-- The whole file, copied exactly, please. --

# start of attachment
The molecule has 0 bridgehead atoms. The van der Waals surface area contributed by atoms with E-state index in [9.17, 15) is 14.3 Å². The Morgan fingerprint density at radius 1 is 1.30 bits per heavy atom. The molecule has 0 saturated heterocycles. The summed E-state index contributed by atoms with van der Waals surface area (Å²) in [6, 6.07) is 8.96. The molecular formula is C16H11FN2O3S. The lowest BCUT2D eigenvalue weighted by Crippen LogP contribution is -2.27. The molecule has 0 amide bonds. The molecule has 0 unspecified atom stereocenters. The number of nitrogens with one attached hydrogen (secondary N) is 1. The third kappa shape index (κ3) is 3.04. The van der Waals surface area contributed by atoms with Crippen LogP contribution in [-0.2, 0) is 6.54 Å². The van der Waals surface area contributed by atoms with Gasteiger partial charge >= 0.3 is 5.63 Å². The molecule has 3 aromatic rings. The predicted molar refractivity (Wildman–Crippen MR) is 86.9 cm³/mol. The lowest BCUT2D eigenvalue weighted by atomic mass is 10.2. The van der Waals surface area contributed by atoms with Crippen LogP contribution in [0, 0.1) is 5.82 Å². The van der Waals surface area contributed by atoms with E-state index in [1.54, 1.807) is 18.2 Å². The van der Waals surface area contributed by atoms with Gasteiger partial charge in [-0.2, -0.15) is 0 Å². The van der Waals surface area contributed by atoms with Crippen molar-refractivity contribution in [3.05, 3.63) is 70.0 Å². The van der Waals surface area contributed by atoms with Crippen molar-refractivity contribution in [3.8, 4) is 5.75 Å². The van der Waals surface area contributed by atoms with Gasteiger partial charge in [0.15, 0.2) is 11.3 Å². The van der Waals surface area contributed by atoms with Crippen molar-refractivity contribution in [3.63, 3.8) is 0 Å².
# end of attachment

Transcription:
The molecule has 0 bridgehead atoms. The van der Waals surface area contributed by atoms with E-state index in [9.17, 15) is 14.3 Å². The Morgan fingerprint density at radius 1 is 1.30 bits per heavy atom. The molecule has 0 saturated heterocycles. The summed E-state index contributed by atoms with van der Waals surface area (Å²) in [6, 6.07) is 8.96. The molecular formula is C16H11FN2O3S. The lowest BCUT2D eigenvalue weighted by Crippen LogP contribution is -2.27. The molecule has 0 amide bonds. The molecule has 0 unspecified atom stereocenters. The number of nitrogens with one attached hydrogen (secondary N) is 1. The third kappa shape index (κ3) is 3.04. The van der Waals surface area contributed by atoms with Crippen LogP contribution in [-0.2, 0) is 6.54 Å². The van der Waals surface area contributed by atoms with Gasteiger partial charge >= 0.3 is 5.63 Å². The molecule has 3 aromatic rings. The predicted molar refractivity (Wildman–Crippen MR) is 86.9 cm³/mol. The lowest BCUT2D eigenvalue weighted by atomic mass is 10.2. The van der Waals surface area contributed by atoms with Crippen LogP contribution in [0, 0.1) is 5.82 Å². The van der Waals surface area contributed by atoms with E-state index in [1.54, 1.807) is 18.2 Å². The van der Waals surface area contributed by atoms with Gasteiger partial charge in [-0.2, -0.15) is 0 Å². The van der Waals surface area contributed by atoms with Crippen molar-refractivity contribution in [3.05, 3.63) is 70.0 Å². The van der Waals surface area contributed by atoms with Crippen molar-refractivity contribution in [3.8, 4) is 5.75 Å². The van der Waals surface area contributed by atoms with Gasteiger partial charge in [0.15, 0.2) is 11.3 Å². The van der Waals surface area contributed by atoms with Crippen molar-refractivity contribution in [3.63, 3.8) is 0 Å².